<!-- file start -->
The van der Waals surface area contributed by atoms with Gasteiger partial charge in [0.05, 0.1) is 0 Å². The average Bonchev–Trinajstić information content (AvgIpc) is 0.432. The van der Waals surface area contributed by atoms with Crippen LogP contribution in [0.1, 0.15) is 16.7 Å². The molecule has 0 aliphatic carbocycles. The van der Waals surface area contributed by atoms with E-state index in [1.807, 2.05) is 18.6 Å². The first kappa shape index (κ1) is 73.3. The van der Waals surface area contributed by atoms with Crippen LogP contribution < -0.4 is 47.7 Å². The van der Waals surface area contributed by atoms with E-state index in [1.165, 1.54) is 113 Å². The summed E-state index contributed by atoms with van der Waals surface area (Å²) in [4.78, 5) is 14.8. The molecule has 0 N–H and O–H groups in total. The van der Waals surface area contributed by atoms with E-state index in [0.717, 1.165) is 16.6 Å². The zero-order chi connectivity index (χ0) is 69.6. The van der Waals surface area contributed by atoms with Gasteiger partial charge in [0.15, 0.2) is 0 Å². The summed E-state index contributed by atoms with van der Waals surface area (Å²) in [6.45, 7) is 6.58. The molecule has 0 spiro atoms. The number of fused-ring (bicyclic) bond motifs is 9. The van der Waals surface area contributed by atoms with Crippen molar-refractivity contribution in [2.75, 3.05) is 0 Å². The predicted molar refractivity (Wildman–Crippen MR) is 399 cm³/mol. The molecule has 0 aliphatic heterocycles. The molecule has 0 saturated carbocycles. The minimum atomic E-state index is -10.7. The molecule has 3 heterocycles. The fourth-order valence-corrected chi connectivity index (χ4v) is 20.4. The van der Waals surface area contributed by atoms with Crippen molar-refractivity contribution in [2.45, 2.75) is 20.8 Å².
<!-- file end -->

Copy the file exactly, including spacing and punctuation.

The van der Waals surface area contributed by atoms with Gasteiger partial charge in [0.05, 0.1) is 0 Å². The average Bonchev–Trinajstić information content (AvgIpc) is 0.432. The van der Waals surface area contributed by atoms with Crippen LogP contribution in [0.1, 0.15) is 16.7 Å². The molecule has 0 aliphatic carbocycles. The van der Waals surface area contributed by atoms with E-state index in [1.807, 2.05) is 18.6 Å². The first kappa shape index (κ1) is 73.3. The van der Waals surface area contributed by atoms with Crippen LogP contribution < -0.4 is 47.7 Å². The van der Waals surface area contributed by atoms with E-state index in [1.165, 1.54) is 113 Å². The summed E-state index contributed by atoms with van der Waals surface area (Å²) in [4.78, 5) is 14.8. The molecule has 0 N–H and O–H groups in total. The van der Waals surface area contributed by atoms with E-state index in [0.717, 1.165) is 16.6 Å². The zero-order chi connectivity index (χ0) is 69.6. The van der Waals surface area contributed by atoms with Gasteiger partial charge in [0.15, 0.2) is 0 Å². The summed E-state index contributed by atoms with van der Waals surface area (Å²) in [6.45, 7) is 6.58. The molecule has 0 spiro atoms. The number of fused-ring (bicyclic) bond motifs is 9. The van der Waals surface area contributed by atoms with Crippen molar-refractivity contribution in [2.75, 3.05) is 0 Å². The predicted molar refractivity (Wildman–Crippen MR) is 399 cm³/mol. The molecule has 0 aliphatic heterocycles. The molecule has 0 saturated carbocycles. The minimum atomic E-state index is -10.7. The molecule has 3 heterocycles. The fourth-order valence-corrected chi connectivity index (χ4v) is 20.4. The van der Waals surface area contributed by atoms with Crippen molar-refractivity contribution in [2.45, 2.75) is 20.8 Å².